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EPI Education

Take a deep dive into EPI and learn from experts in the field.

About EPI: EPI pathogenesis, symptoms, and diagnosis

Etiologies of EPI: Recognize EPI and the barriers to diagnosis

Management of EPI: Key information for managing EPI

Case Studies: Experts present case-based narratives on EPI

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This case that I'm going to be presenting, it’s a 63-year-old man that was referred to our pancreatic disease center for the evaluation of weight loss, diarrhea, abdominal gas, and bloating.

The patient denies any history of abdominal pain. The physical exam was unremarkable. He had no family history of pancreatitis, pancreatic cancer, or any family members with cystic fibrosis. He has been an active smoker of two packs of cigarettes per day for the past 40 years, and he has no history of alcohol use or abuse.

Part of the testing that has been performed including CBC, complete metabolic panel, amylase and lipase, all of which were normal.

We order a fecal elastase and an abdominal CT scan. The fecal elastase came back at 50 micrograms per gram. Normal is above 200.

CT scan of the abdomen was also performed. In Image A, you can see a large stone localized in the head of the pancreas. In Image B, you can see the same stone, but you see pancreatic ductal dilation. No masses were seen in the pancreas.

Based on the above information, the diagnosis of chronic calcific pancreatitis with exocrine pancreatic insufficiency was made.

Remember, the patient has a major risk factor of heavy smoking for many years. This is a well-recognized risk factor for the development of chronic pancreatitis. The patient has no history of alcohol use or abuse in the past.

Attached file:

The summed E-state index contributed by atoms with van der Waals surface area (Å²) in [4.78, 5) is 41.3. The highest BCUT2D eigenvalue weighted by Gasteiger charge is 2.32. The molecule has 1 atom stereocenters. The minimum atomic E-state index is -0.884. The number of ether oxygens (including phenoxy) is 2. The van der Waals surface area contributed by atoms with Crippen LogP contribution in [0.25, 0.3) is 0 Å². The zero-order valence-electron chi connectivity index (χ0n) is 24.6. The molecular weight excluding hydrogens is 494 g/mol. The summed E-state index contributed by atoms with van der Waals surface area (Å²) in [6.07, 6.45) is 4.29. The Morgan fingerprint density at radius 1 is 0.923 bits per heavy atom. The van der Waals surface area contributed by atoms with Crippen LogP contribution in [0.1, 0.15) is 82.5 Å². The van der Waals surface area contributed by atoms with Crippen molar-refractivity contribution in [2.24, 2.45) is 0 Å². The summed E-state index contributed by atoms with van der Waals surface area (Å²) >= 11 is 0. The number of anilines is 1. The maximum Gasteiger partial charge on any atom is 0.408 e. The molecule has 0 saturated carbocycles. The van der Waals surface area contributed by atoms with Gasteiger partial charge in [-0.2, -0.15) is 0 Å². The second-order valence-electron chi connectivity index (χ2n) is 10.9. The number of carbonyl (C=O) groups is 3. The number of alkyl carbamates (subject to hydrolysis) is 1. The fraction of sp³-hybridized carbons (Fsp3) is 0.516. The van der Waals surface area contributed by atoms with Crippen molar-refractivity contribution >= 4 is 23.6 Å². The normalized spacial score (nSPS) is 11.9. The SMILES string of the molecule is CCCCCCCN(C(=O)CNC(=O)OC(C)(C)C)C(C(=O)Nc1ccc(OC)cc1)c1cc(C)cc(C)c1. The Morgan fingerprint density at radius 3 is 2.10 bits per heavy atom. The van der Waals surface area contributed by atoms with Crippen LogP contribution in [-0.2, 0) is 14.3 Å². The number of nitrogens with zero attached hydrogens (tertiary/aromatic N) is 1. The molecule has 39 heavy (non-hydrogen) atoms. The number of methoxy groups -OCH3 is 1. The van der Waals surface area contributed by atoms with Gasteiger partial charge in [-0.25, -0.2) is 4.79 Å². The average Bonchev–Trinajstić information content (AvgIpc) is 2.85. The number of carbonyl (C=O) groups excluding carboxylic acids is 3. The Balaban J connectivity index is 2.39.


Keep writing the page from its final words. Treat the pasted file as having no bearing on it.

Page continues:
Pancreatic enzyme replacement therapy was initiated. A month later, he was seen again in clinic, and the symptoms have persisted and he's not gaining weight.

In a patient taking pancreatic enzyme replacement therapy that is not responding to treatment, what should we be thinking about?

Noncompliance with medication is also frequently seen, and this could be related to the number of pills that need to be taken or sometimes the patient doesn't want to take the medication in front of friends or whoever may be with him or her during the meal. Taking the medications in the wrong interval is another problem that we frequently see in the clinic.

Remember, we must tell the patients to take the enzymes together with the food. Under-dosing is a frequently seen problem. Make sure that the patient is taking the right dose of enzymes together with each meal.

Small bowel bacterial overgrowth, it's another frequently under-recognized reason why patients don't respond to pancreatic enzyme replacement therapy.

Going back to our patient, our patient was taking the medication in the right interval. He was taking the right dose. So, based on this information, the assumption that he had small bowel bacterial overgrowth was made. It is my practice to start patients empirically with antibiotics to treat this condition when there is a high index of suspicion.

After initiation of antibiotic therapy at the same time that he was taking PERT, the patient was seen in the clinic a month later. By then, his symptoms had more or less completely resolved, and he was starting to gain weight.
Headshot of Andres Gelrud, MD, MMSc.

Andres Gelrud, MD, MMSc

EPI in Chronic Pancreatitis: A Short Case Study

Recognize how to diagnose and treat EPI in chronic pancreatitis patients.

Headshot of Andres Gelrud, MD, MMSc.

Andres Gelrud, MD, MMSc

Take an immersive journey into the physiology of the exocrine pancreas and the pathophysiology of EPI.

Review the pathogenesis and clinical consequences of EPI.

Recognize EPI after pancreatic surgery and the challenges in postoperative diagnosis.

Learn about gastrointestinal complications that can occur in post-pancreatic surgery patients.

Practical approaches for the Healthcare Professional.

Recognize how to diagnose and treat EPI in chronic pancreatitis patients.

Learn how malabsorption due to EPI can cause problems in chronic pancreatitis patients.

Learn about gastrointestinal complications that can occur in post-pancreatic surgery patients.

Recognize the onset of other conditions and deficiencies in pancreatic cancer patients with EPI.

Review the etiology and risk factors of EPI in patients with chronic pancreatitis.

Review a patient case study and the risk factors of EPI in patients with acute pancreatitis.

Learn about what can cause EPI in patients with celiac disease.

Learn how these 3 considerations may be helpful in determining an EPI diagnosis.

Learn how to differentiate between EPI and IBS-D with these 8 questions.

Learn more about EPI symptoms, nutritional deficiencies, consequences, and PERT.

See how Dr. Domínguez-Muñoz evaluated a patient's symptoms and history to determine a diagnosis.